If I did this, I would know exactly which clothes would still be backwards, and if I still didn't want to throw them out I'd wear them exactly once, effectively sabotaging the system.
It would still help you identify clothes you were overlooking rather than either wearing or throwing out.
Well, if on reflection, you don't want to wear them, and don't want to throw them out, you could at least store them more compactly rather than taking up valuable closet space.
If a given year is warm, you'll throw away all your warm clothes and be screwed the following winter.
Huh. You and I live in completely different climates - I'd be shocked to go through a winter that doesn't require warm clothes, or a summer that requires cool clothes. I might not put on snow gear each year, but I wouldn't consider that "clothes" for the purposes of this maxim.
Portland has an unusually small thermal amplitude.
Is it really that unusual to expect both summer and winter clothes to get worn every year? I know it's true of Minneapolis and Seattle as well, and I've been lead to believe it's true for most of Canada and Alaska.
I think in terms of layers that can be added or shed. (So it's less "winter and summer clothes" and more "winter and year-round clothes".) They are in order: shirt or T-shirt, cardigan, jersey, other jersey, thick woolen monstrosity. This year I've never needed the outermost layer, but I expect to next year. I also wore a light coat, but next year I'll probably need a winter coat.
Hell yes.

In a sense everything under about $300 is already mine in that I could have it if I really wanted it with no real consequences on the rest of my life. This relieves the need to buy lots of stuff, if I ever REALLY need it it will be there.

There is nothing so useless as doing efficiently what should not be done at all.

-- Peter Drucker

Not doing something is almost always an option. Sometimes it's even the right one.

My instinctive reaction, which is by no means a maxim, is

  • when pressured by a hard-sell tactics, disengage immediately

The justification, in retrospect, is that were the merchandise worth the price, chances are the seller would not have to resort to extreme measures. It has served me well when dealing with car salespeople and telemarketers. but is probably not applicable in many other cases.

One I find useful for interpersonal dealings, as well as a lot of other things is:

  • If you don't like the effect, don't produce the cause.

Seems like a simple rule to follow, but I'd say at least half of the mistakes I make are due to when I neglect this rule.

Closely related: * When you choose an action, you are also choosing the results of that action.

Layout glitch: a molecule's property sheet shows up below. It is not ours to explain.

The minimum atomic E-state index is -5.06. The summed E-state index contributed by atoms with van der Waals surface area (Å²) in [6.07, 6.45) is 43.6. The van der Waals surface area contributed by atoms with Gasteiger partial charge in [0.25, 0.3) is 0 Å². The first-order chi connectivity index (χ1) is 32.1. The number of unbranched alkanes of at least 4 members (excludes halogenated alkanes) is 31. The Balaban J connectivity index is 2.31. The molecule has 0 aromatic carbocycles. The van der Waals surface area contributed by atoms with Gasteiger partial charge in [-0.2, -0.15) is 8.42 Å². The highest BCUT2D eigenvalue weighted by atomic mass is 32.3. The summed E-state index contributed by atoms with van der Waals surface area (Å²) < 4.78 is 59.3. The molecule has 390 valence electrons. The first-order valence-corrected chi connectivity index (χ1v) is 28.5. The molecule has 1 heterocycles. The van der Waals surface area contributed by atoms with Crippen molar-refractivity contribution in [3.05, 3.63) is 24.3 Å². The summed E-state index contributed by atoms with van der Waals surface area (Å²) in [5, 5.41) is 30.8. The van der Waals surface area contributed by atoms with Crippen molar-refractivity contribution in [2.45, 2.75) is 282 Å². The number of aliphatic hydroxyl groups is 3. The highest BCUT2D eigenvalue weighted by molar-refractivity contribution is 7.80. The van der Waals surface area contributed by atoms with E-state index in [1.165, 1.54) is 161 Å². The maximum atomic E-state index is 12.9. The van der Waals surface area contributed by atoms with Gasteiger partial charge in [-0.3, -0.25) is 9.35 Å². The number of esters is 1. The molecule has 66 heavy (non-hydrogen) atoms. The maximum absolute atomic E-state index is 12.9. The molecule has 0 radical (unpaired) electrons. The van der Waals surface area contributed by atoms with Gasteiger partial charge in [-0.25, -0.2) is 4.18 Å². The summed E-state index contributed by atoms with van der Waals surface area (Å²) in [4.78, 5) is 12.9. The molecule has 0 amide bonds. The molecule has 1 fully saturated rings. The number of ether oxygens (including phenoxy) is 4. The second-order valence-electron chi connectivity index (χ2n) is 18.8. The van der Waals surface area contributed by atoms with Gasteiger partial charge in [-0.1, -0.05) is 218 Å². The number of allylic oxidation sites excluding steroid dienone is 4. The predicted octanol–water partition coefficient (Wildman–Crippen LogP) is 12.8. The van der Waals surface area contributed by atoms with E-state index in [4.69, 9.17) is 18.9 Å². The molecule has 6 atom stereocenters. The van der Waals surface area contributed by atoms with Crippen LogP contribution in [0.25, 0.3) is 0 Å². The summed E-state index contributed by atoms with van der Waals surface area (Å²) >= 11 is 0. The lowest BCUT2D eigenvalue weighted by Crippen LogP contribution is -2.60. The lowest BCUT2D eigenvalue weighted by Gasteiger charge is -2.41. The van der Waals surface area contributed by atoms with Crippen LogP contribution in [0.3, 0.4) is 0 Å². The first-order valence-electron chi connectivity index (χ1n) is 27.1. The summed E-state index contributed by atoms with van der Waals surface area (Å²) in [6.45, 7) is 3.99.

Earlier this year a dance instructor advised me "don't initiate anything you're not prepared to deal with".
"Don't let your make promises your can't keep" — for various values of foo and bar.
  • Just because I'm wrong, that doesn't mean you're right.

The truth might be somewhere completely different.

The converse, "Just because you are wrong, doesn't mean that I am right", is harder for most people to remember.

Related, from a past rationality quotes thread: “Just because you two are arguing, doesn’t mean one of you is right.” ~Maurog (from the XKCD forums, I think)

Related to your original maxim: If you want to buy something, always spend at least five minutes, by the clock, thinking about whether the you of three hours from now, three days from now, and three years from now will be glad of your purchase.

This is a maxim that I only just now formalized, but it's something that, in principle, I always try to do.

I find it useful to consider alternative uses of the same money.

I like the thought, but unless you have a serious problem with impulse buys I would limit it to purchases that are at least moderately expensive.
Yeah, it pretty obviously shouldn't be applied to things worth less than 1/12th X, where X is how much you value an hour of your time.

I'm anti-impulsive by default. In the face of new things to try or do or see, saying no is easy, saying yes is hard. I usually enjoy new experiences when I have them, and I crave them in general, but I have to steel myself to have them. I'm afraid of doing things wrong because they're new, I'm afraid of looking silly because I don't know what I'm doing, I'm afraid of doing things suboptimally, or paying too much, or spending too much time at something, and so on and so on. Reflectively, I endorse none of these fears to the degree I have them. And so:

  • Awkward and fresh beats comfortable and stale.

I run this in my head, and get some distance from those little fears, and that often suffices to do awesome things.

My counter to this instinct, which is obviously less accurate, but perhaps more snappy is: * Always do everything. In particular, if it comes to a choice between doing something and not doing it (as opposed to a choice between doing something and doing something else), you should always choose to actively do. Obviously, there are likely to be budget constraints, but it's only supposed to be a guideline.
3Paul Crowley12y
Heh, the thing I try to think to myself is not always true, but worth thinking about.
* I have often regretted my speech, never my silence. - - Publilius Syrus * Regret for the things we did can be tempered by time; it is regret for the things we did not do that is inconsolable. - - Sydney Harris * My version: You will regret missed opportunities far more than anything you actually do.